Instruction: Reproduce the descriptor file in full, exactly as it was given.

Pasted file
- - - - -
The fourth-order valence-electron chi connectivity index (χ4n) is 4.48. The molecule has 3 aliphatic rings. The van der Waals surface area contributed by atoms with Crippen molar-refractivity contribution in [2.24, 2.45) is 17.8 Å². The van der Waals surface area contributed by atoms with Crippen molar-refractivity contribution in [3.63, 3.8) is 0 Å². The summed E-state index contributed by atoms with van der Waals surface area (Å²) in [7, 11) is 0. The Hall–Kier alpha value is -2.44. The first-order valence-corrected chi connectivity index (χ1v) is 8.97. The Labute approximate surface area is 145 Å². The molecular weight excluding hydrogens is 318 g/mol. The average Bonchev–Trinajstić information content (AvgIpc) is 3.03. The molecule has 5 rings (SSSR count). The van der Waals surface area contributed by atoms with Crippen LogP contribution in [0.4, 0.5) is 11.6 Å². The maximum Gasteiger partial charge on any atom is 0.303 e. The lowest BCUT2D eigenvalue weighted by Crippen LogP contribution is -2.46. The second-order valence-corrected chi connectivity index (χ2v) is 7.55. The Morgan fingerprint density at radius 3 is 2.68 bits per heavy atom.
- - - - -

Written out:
The fourth-order valence-electron chi connectivity index (χ4n) is 4.48. The molecule has 3 aliphatic rings. The van der Waals surface area contributed by atoms with Crippen molar-refractivity contribution in [2.24, 2.45) is 17.8 Å². The van der Waals surface area contributed by atoms with Crippen molar-refractivity contribution in [3.63, 3.8) is 0 Å². The summed E-state index contributed by atoms with van der Waals surface area (Å²) in [7, 11) is 0. The Hall–Kier alpha value is -2.44. The first-order valence-corrected chi connectivity index (χ1v) is 8.97. The Labute approximate surface area is 145 Å². The molecular weight excluding hydrogens is 318 g/mol. The average Bonchev–Trinajstić information content (AvgIpc) is 3.03. The molecule has 5 rings (SSSR count). The van der Waals surface area contributed by atoms with Crippen LogP contribution in [0.4, 0.5) is 11.6 Å². The maximum Gasteiger partial charge on any atom is 0.303 e. The lowest BCUT2D eigenvalue weighted by Crippen LogP contribution is -2.46. The second-order valence-corrected chi connectivity index (χ2v) is 7.55. The Morgan fingerprint density at radius 3 is 2.68 bits per heavy atom.